Nursing and midwifery council of nigeria launch the take-off of the ND/HND Nursing programmes commencing with the College of Nursing, Gombe, Gombe State.
ADDRESS BY ALH. FARUK UMAR ABUBAKAR, SECRETARY-GENERAL/REGISTRAR,
NURSING AND MIDWIFERY COUNCIL OF NIGERIA DURING THE FLAG-OFF OF THE
NATIONAL DIPLOMA/HIGHER NATIONAL DIPLOMA PROGRAMMES IN NURSING IN GOMBE , GOMBE STATE ON MONDAY 4TH FEBRUARY, 2019
On behalf of the Board and Management of the Nursing and Midwifery Council of Nigeria, I welcome all of you to the flag-off ceremony of the National Diploma/Higher National Diploma (ND/HND) Nursing programmes taking place here in Gombe State. Before I continue, let me thank the Almighty God, Who in His infinite mercy and blessings, made it possible for us to arrive here safely and be part of this momentous occasion .
Nursing and Midwifery Council of Nigeria has among its core mandates, ensuring high quality of nursing and midwifery education in Nigeria as well as the maintenance of high standard of professional practice in line with global best practices. This has informed the various restructuring/reforms undertaken by the Council over the years in order to provide direction, improve standard of training and quality of nursing practice to meet the evolving health care demands of our society.
Historically, nursing education started with the hospital-based training under the management of the Ministry of health with the professional qualification as registered nurse (RN) or registered midwife (RM) without academic qualification. Likewise, the post basic programmes are managed by the teaching hospitals and not the parent Universities where the programmes are domiciled. Since hospital-based institutions are not empowered to award academic certificates, it has created challenges and imbalance for nurses and midwives in the areas of career and academic progressions despite their robust entry qualifications, quality of knowledge and length of years invested in the training.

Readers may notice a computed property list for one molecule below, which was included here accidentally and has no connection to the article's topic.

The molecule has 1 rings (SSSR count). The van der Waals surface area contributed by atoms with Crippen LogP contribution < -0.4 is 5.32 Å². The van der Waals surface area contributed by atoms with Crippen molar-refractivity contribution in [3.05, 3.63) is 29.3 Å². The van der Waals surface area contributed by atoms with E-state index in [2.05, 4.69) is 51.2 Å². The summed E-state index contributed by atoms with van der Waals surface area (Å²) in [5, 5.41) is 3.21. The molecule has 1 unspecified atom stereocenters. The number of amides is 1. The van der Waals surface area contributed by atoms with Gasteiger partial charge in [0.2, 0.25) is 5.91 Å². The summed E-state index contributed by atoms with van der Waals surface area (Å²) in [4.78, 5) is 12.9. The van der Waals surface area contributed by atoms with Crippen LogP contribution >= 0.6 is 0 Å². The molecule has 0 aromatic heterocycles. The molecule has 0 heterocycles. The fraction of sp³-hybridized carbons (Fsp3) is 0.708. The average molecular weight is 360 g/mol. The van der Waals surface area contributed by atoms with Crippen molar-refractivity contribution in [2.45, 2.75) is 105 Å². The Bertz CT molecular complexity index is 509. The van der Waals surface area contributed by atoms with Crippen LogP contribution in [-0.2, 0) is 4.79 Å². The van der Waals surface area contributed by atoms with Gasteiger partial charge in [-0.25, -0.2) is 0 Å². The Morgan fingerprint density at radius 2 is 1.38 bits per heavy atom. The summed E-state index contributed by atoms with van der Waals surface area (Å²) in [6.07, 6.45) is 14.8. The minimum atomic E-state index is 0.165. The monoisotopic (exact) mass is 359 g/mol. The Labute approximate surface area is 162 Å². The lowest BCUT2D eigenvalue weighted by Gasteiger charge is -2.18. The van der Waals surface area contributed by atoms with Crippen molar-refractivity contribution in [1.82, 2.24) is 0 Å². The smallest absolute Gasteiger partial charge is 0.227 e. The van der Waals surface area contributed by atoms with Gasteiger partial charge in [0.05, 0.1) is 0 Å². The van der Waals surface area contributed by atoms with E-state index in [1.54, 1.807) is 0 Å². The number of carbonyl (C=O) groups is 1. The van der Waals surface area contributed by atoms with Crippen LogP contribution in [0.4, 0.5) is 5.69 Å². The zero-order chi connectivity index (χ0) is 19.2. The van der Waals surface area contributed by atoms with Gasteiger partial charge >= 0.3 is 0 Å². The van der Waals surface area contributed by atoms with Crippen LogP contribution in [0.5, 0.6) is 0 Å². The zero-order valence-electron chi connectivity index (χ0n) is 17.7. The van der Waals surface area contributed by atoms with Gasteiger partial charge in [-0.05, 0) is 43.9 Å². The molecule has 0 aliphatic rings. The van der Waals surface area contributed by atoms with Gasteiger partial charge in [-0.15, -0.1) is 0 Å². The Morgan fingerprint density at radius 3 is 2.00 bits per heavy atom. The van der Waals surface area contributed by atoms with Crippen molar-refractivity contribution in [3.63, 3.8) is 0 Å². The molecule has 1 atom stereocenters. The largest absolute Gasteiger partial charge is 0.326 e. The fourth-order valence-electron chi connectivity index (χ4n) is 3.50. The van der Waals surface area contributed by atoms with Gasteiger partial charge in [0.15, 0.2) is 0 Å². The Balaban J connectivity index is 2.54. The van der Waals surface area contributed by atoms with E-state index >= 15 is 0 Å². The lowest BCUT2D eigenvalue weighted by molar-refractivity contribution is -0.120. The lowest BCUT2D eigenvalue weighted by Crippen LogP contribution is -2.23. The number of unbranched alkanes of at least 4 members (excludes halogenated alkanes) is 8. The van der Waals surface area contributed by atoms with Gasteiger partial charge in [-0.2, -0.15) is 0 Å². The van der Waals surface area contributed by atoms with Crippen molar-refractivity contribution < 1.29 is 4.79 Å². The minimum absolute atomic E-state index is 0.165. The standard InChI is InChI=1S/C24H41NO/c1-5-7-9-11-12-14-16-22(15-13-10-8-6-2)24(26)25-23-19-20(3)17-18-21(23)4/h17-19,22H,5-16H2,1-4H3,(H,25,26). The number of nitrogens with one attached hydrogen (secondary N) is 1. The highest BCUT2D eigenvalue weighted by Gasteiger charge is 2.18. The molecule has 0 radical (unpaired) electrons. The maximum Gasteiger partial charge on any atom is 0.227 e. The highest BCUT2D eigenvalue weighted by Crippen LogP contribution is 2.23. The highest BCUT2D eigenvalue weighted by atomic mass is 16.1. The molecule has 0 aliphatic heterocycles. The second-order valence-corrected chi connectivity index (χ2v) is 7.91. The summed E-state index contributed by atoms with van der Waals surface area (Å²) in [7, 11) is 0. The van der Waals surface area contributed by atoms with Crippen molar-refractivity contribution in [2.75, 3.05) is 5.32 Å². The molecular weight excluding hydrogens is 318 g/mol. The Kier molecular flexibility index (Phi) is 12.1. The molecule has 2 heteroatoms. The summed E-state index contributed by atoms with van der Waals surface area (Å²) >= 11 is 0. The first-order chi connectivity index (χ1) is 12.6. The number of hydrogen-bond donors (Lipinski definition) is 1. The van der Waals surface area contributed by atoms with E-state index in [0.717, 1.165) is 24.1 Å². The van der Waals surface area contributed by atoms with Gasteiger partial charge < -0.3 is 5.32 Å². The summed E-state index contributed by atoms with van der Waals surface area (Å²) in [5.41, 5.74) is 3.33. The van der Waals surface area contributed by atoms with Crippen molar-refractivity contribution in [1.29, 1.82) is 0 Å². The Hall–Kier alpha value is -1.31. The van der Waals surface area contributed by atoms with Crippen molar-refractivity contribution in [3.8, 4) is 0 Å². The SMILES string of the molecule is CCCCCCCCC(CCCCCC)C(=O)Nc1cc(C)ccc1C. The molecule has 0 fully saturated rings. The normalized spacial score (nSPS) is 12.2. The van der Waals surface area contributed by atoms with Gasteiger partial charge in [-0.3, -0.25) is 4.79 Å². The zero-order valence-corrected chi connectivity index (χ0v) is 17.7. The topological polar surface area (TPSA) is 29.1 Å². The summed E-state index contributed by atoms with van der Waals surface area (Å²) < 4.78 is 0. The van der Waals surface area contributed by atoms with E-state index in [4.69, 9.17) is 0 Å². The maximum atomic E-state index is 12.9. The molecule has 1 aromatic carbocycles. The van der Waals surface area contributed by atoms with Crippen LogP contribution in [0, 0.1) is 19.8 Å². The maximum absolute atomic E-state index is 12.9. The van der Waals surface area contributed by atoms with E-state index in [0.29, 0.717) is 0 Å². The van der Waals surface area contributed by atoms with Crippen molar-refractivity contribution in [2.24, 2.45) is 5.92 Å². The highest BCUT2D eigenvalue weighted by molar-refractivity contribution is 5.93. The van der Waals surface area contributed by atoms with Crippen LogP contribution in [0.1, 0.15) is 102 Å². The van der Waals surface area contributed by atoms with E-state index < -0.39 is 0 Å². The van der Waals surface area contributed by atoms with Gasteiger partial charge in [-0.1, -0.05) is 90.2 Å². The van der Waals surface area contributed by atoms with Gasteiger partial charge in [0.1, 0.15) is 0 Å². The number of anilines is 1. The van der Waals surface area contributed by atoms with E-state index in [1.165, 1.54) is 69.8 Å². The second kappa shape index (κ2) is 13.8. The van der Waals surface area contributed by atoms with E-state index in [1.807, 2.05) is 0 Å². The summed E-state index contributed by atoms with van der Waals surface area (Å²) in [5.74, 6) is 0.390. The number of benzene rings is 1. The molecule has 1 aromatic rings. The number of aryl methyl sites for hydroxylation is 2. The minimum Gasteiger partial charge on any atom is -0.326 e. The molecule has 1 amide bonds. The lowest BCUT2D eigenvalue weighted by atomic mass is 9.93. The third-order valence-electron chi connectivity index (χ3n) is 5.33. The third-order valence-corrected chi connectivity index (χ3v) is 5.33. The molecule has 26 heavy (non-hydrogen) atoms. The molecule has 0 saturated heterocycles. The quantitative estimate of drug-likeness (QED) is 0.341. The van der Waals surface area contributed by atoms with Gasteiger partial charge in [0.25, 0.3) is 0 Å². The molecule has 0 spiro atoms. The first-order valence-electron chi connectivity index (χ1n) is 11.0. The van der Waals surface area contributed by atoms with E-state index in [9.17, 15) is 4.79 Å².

These are some of the indications that reforms are necessary in the contemporary system of nursing and midwifery education in Nigeria. It may interest this gathering to know that the reform agenda in contemporary nursing education in Nigeria was conceived right here in Gombe State during the 10th Nursing Leaders Conference in 2005. One of the cardinal reform agenda of that conference is the conversion of all schools of nursing to collegiate system, as well as their affiliation or absorption by the Universities in order to provide holistic University education in nursing.
The journey started and over the years, the Council has made several efforts and taken bold steps to reposition nursing and midwifery education in Nigeria with major intents to ensure that nursing education in Nigeria progress in line with the national policy on education as well as meet the evolving socio-economic and health care challenges of the 21st century.
The Council believes that for nursing education reforms to be relevant, recognized, sustainable and acceptable, it should be in line with the philosophy and basic principles of the national
policy on education affecting tertiary education in the country. It is worthy of concern that this revised national policy on education did not mention or make any reference to the schools of nursing and midwifery or the post basic nursing programmes.In its avowed determination to address this problem, the Council made consultations with relevant stakeholders in attempts to bridge the gaps in hospital-based system of nursing and midwifery education for the award of academic certificates and in providing balance in nursing and midwifery education and practice in Nigeria. Some of the strategies explored by the Council include the collegiate system, which is absorption and assimilation of the basic schools of nursing into the University degree programme. This however, yielded very little or no result at the end of 2015 which was the target period to measure the progress of the reform. Subsequently, the Council restratergised and approached the Federal Ministry of Education in 2007 in order to provide a link to achieve quantification of nursing certificate. The Federal Ministry of Education Experts Assessors Committee accorded official recognition to the Council and its professional
The General Nursing qualification or the Basic Midwifery qualification is